BEING SORE SUCKS. Anyone who’s exercised to an extent can probably complain about the stiffness, pains, or—worse—injuries the next day. But as annoying as the achiness gets, it’s a critical part of the recovery process.
Under your skin, the all-important muscle fibers that push and pull bones to move you around tear slightly during a workout—a phenomenon called microtrauma. Combined with inflammation, these tiny ruptures may cause soreness, which your body alleviates by replacing the cells around the wound.
There are actually two kinds of muscular soreness that you feel after a workout, and they come from different sources. The microtrauma-based discomfort is known as DOMS, short for delayed-onset muscle soreness. You might feel it most between 24 and 48 hours after the workout—and for as long as three to five days. The other type, acute muscle pain, happens after you overwork your body. These pangs go away in about a day or two, just in time for the DOMS to peak.
So are there surefire ways to get rid of your soreness? Not exactly. The problem is that to ease the aches, your body has to heal the microtears, which isn’t a process you can speed up. There is some good news, though: A solid post-workout ritual could have a placebo-like effect on your mind, blunting some of the pain you feel. And there could be other perks too.
For example, stretching does not lead to faster recovery, but it does make you more flexible and less prone to injury in the future, especially during high-intensity workouts. And while warm-ups don’t help with the healing process either, they do raise your heart rate, preparing you for the sudden jump in activity.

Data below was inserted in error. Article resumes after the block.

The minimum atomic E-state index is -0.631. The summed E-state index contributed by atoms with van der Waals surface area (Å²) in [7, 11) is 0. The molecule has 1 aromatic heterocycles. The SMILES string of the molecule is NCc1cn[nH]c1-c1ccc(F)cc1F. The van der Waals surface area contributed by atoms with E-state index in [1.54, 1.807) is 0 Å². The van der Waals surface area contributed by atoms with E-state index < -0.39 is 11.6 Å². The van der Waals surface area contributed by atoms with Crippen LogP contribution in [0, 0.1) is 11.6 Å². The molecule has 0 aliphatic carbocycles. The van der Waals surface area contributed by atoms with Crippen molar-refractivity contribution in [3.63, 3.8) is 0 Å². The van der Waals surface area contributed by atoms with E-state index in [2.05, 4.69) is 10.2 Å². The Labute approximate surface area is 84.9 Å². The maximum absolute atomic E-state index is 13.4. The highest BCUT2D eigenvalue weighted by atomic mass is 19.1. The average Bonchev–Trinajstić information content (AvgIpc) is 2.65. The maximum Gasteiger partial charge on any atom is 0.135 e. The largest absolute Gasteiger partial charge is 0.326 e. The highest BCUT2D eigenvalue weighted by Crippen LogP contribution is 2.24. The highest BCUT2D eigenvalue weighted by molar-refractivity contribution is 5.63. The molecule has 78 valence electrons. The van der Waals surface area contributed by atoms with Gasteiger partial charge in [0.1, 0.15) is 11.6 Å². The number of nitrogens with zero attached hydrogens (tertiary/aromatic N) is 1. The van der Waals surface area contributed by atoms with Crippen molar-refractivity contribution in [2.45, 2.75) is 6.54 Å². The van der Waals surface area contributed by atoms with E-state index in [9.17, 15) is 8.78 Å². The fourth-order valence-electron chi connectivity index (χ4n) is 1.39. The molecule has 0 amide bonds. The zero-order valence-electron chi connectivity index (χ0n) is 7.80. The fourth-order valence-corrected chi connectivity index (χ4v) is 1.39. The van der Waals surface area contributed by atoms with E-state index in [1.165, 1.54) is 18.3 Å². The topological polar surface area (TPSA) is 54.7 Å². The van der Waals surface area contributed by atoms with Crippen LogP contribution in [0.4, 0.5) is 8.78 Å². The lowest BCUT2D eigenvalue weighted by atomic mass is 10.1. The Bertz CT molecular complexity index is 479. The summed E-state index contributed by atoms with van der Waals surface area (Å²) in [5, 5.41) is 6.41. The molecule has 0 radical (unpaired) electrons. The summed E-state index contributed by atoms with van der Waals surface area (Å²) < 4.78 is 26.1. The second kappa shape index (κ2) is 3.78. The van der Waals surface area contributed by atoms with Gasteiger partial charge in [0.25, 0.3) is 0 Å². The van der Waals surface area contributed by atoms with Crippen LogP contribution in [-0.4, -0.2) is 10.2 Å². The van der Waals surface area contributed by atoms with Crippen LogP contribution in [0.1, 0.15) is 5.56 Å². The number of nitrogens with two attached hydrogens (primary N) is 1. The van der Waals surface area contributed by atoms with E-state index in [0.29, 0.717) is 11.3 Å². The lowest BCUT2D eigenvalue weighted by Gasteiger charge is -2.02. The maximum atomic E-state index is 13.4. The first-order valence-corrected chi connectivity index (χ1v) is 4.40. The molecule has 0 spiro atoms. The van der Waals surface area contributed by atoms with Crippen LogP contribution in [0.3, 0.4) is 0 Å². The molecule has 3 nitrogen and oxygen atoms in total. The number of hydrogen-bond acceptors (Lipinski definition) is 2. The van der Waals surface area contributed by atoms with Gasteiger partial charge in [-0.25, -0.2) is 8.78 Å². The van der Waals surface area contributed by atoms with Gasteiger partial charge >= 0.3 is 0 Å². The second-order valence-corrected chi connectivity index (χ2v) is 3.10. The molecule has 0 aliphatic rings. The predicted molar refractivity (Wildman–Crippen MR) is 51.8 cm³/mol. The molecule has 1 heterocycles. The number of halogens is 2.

Then there are the various salves, tools, and self-care schemes people try. A few studies show that proper use of compression gear could confer some benefits for blood flow and enzyme production. Some gymgoers pregame the pain with anti-inflammatory drugs like aspirin and ibuprofen, though they have no proven power against soreness. Elite swimmers might tolerate the bruises that come with cupping therapy—without any science to confirm the benefits of the practice. Even ice baths and far-infrared saunas (featuring high heat and low humidity) have minor, inconsistent results, according to researchers.
In general, getting a massage a day or two after a workout offers short-term relief for muscle tenderness. You will likely feel a little worse with a pair of hands or a percussive therapy device kneading into you, but as soon as it’s done, your pain will be more manageable for the next few hours. In certain circumstances, massages might even help reduce inflammation and DOMS.
There are three surefire things you can do, however, to soothe your soreness a bit. The first is to rest. Your body needs time to rebuild your muscle fibers, so getting a good night’s sleep and using the sore body parts less when you’re awake will help you recover faster. Weightlifters know this well and will work a different muscle group each session. If you’re a regular at the gym, commit to triceps one day and focus on a different group (biceps, maybe) the next.
The second is to make sure you’re eating well. Your body requires nutrients like proteins and carbohydrates to patch up your muscles, so enjoy a big bowl of pasta or a tall glass of chocolate milk a few hours after training.
The third thing you can do is keep at it. DOMS hits harder when you try a new form of exercise because your body is not used to the strenuous activity. The first time will always be the most painful. But if you set a schedule and habit around the workouts you like best, it should hurt less after you crush all your reps.
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